In September 1973, Melissa was at Sports Illustrated as a researcher/reporter, a fancy title for what was Time Inc.'s job of fact checking stories.Since she'd arrived after freelancing at ABC Sports, her first assigned beat was as the reporter on SI's weekly TV/Radio column. Within a year or so she was reporting and writing TV/Radio columns, including "Fancy Figures vs. Plain Facts, for which she won the prestigious Newswomen's Club of New York Front Page Award. In childhood her mother influenced her love of baseball and so at Sports Illustrated she volunteered to research baseball stories and in 1976 the magazine assigned her to the Major League Baseball beat; she was the only woman assigned full-time to cover that sport. During baseball's off-season, she covered the National Basketball Association, and she wrote numerous stories about these sports and others. She reported and wrote the feature story, "The Despot and Diplomat," which appeared in SI's 1979 spring baseball issue. When she went to Time, she became one two lead reporters on the 1984 Summer Olympics, where she wrote its cover story when track and field star Carl Lewis won four gold medals. Melissa still weighs in with essays about sports, with her particular focus on women in sports media.
40 years on: Ludtke v Kuhn helped change the face of sports coverage forever, GlobalSport Matters, August 2018
Being a woman – OK, the only woman – reporting baseball full time in the mid-1970s, I dressed with gender in mind. My ballpark outfits were feminine frocks with flattening bodices, puffy sleeves and hints of lace accentuating flowery prints. The full skirts of my Laura Ashley dresses fell discreetly below my knees so when I was talking with managers in dugouts I crossed my legs with impunity.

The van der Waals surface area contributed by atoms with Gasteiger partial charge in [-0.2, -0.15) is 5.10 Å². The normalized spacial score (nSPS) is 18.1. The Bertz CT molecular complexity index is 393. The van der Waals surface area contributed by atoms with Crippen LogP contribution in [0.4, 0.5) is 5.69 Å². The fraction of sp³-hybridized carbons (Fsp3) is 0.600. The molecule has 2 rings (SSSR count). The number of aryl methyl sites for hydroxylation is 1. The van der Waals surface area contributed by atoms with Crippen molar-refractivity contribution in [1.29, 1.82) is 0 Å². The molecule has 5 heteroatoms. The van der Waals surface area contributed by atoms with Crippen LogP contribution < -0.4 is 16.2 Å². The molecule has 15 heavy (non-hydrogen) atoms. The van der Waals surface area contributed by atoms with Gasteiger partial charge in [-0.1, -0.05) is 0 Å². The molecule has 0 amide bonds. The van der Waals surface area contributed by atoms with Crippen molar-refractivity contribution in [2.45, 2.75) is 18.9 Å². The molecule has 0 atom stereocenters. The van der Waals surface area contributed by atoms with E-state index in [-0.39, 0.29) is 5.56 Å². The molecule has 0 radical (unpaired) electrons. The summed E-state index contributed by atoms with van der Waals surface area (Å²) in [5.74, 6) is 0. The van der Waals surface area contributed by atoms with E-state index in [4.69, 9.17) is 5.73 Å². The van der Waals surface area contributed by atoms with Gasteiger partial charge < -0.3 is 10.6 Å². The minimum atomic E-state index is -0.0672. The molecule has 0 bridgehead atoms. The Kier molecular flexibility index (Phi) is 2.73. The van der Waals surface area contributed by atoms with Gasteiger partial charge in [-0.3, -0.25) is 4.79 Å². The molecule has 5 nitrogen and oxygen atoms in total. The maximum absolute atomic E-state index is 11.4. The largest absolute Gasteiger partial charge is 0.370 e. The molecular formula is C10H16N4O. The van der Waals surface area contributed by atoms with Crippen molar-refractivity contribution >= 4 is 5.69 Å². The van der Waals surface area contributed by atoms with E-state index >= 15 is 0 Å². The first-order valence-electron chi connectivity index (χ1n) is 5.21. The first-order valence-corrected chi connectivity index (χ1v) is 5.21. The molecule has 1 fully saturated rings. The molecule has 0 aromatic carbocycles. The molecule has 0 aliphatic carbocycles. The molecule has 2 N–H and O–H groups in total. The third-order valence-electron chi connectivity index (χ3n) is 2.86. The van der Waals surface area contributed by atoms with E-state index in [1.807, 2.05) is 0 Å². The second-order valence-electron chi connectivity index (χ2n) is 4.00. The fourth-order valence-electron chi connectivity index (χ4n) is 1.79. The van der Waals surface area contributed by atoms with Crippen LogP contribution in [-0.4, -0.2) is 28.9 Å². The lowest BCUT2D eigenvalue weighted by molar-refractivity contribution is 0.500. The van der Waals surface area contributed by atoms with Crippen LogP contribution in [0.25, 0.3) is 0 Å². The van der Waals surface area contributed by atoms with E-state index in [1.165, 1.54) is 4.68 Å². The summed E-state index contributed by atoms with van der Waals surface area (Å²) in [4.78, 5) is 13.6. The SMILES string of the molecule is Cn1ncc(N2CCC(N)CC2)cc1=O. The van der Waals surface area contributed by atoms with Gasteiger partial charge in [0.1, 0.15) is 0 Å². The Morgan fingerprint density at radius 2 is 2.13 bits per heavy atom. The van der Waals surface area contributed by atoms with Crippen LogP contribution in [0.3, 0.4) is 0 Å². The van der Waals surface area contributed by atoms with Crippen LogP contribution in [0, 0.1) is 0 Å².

Forty years ago today, on what was the first night of the 1977 World Series, Major League Baseball commissioner Bowie Kuhn forbid me from reporting in the teams' locker rooms...
Catchers and home-plate umpires are almost certainly the oddest of all sport's odd couples. Crouching and sweating together beneath layers of padding and suffering like bruises from foul tips and curves in the dirt...
As he began his pursuit of history and Jesse Owens with the 100-meter gold medal last Saturday, Carl Lewis, 23, also took time off on the most intense eight days of his life to talk with Time’s Melissa Ludtke.
Fancy Figures vs. Plain Facts, Sports Illustrated,1978
Do the networks want women sportscasters in the Phyllis George mold – that is, beautiful, effervescent women who don’t know zilch about sports – or do they want them to be as knowledgable as the better men sportscasters?